In a recent 'Quick Hits' segment posted by the OHL you mentioned the toughest guy you faced was Flint's Ty Dellandrea. What sort of challenge was it facing him?

"I think I won like one faceoff against him that night. Playing in the offensive zone against him, he's such a smart player, such a physical player that he's tough to play against. And he can score, too. He got a couple in the game I played against him. So, yeah, he's not fun to play against."

Have you had the chance to speak with new coach Paul McFarland yet?

"We had a team Zoom call with him this past week, which went really well. He's an intense coach. I can tell he's a smart guy, who knows what he's talking about. He just wants to win and wants our team to be successful."

Did you guys have a conversation?

"I talked to him on FaceTime. He was going over his coaching style and what he expects from myself and the team this year."

What's his message to you?

"He just wants me to keep doing what I'm doing and keep growing and developing. He thinks I'm on a pretty good path now and he thinks he can help take me to the next level and I'm all over that. I'm all about improving myself in any way possible so I'm excited."

You mentioned that McFarland is 'intense', what gave you that impression?

"Just what he's done so far like sending us clips [about] stuff he wants us to work on. He gave us a PowerPoint presentation on the Zoom call so just his preparation and his passion for the game and passion for trying to make himself and his players better is what I'm pretty excited for."

What are you focused on this summer?

"For me, this off-season is all about gaining muscle and making myself bigger physically. I feel like if I put on a few pounds of muscle it'll be, not easier, but I'll be able to hold my own more against the bigger, stronger players in the league. As well, once we get back on the ice I'll work on my quickness and the first three steps and that can really take my game to the next level."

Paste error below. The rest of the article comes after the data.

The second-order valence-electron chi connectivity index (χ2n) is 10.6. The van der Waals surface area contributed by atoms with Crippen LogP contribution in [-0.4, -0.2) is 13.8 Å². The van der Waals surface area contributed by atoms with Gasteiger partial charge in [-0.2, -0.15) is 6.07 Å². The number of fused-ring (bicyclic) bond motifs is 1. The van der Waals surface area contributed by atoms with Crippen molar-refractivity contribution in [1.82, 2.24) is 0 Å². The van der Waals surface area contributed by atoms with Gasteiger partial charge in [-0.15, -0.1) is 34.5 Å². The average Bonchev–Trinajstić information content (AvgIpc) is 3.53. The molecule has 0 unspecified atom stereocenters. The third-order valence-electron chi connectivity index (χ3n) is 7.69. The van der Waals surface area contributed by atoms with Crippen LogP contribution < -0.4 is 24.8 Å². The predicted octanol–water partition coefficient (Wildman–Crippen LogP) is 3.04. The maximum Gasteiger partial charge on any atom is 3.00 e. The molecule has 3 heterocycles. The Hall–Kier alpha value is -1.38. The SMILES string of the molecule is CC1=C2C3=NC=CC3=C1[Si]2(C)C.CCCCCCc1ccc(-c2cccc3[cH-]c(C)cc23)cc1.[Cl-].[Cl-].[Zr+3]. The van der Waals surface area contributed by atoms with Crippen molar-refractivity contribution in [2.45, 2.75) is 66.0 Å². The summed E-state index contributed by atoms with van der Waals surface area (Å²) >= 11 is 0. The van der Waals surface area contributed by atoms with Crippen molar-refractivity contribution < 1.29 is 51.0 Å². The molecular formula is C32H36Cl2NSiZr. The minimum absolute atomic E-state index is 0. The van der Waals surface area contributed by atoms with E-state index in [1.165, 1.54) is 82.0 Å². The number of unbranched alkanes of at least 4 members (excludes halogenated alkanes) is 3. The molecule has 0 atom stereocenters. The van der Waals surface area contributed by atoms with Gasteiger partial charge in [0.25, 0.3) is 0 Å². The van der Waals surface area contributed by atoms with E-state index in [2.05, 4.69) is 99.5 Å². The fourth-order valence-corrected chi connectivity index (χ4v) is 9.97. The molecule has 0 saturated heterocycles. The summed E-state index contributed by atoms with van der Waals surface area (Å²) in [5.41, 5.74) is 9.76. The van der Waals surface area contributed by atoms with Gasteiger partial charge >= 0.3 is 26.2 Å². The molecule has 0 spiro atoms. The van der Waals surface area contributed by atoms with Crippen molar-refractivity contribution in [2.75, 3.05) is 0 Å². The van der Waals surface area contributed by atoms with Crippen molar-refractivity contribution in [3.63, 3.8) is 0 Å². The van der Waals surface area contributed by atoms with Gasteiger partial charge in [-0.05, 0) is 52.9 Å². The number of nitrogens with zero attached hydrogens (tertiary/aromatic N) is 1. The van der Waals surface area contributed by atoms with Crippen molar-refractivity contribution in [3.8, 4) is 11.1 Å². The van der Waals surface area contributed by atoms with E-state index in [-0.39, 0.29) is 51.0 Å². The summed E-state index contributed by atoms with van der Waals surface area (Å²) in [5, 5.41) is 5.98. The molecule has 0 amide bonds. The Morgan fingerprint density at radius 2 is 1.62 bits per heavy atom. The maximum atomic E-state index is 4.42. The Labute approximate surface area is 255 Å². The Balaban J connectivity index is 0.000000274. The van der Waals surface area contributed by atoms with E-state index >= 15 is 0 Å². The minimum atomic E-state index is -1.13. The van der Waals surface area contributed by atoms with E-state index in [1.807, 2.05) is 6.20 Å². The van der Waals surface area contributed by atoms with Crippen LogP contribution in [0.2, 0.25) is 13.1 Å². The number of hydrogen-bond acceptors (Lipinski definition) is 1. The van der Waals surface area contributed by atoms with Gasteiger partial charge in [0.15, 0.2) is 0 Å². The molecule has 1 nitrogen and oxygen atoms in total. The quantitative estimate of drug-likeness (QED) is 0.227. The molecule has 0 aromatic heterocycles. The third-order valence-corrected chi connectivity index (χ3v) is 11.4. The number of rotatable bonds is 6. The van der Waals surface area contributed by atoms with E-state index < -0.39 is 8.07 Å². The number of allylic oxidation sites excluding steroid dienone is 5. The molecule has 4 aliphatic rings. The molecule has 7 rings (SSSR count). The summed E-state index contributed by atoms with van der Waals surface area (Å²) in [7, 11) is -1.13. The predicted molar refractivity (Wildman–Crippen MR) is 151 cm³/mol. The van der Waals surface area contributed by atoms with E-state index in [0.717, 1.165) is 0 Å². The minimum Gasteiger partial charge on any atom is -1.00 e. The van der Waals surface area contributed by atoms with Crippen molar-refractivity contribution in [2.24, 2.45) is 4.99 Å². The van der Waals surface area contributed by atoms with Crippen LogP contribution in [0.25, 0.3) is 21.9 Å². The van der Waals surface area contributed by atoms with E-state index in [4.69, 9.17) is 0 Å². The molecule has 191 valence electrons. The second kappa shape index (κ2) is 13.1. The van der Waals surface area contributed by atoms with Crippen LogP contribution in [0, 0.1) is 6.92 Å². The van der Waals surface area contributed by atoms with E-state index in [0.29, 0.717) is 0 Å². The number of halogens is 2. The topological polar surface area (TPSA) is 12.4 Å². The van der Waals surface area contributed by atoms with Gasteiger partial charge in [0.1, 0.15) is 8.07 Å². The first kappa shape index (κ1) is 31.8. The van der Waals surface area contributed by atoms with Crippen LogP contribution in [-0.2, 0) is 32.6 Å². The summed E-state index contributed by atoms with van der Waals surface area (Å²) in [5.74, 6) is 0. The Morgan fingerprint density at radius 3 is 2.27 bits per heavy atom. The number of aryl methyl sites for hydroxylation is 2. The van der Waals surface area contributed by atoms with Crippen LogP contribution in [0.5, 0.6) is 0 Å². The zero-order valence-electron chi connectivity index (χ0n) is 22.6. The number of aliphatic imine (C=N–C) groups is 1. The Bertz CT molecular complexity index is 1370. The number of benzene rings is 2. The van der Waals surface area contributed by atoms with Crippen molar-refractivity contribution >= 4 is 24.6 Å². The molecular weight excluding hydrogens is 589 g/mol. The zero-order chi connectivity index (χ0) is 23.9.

What's your daily routine right now?

"I get up in the morning and do a workout for an hour and 15 minutes or an hour and a half and then usually just have some chill time after that. Then I usually do some schoolwork and then shoot pucks or rollerblade or stickhandle, then eat dinner and then I'm done."

Are the days starting to blend together?

"Yeah, yeah, I'm not sure which day is which anymore, they're kind of all [blending] together. I'm doing pretty much the same things every day."

Which NHL players do you like to watch the most and why?

"Two guys. Growing up I was always a huge Sidney Crosby fan. I was always a Pittsburgh Penguins fan and he was always my favourite player. Just his compete and the way he plays the game, he's such a leader. He seems like he's good at pretty much everything and he's a winner, too. He's won three Stanley Cups, multiple awards, gold medals so he's definitely a guy I look up to. And I like to watch Matt Barzal as well. I feel like I play a sort of style like he does. He's a quick, smart, fast player that makes his teammates better, makes fast, smart plays so a fun player to watch."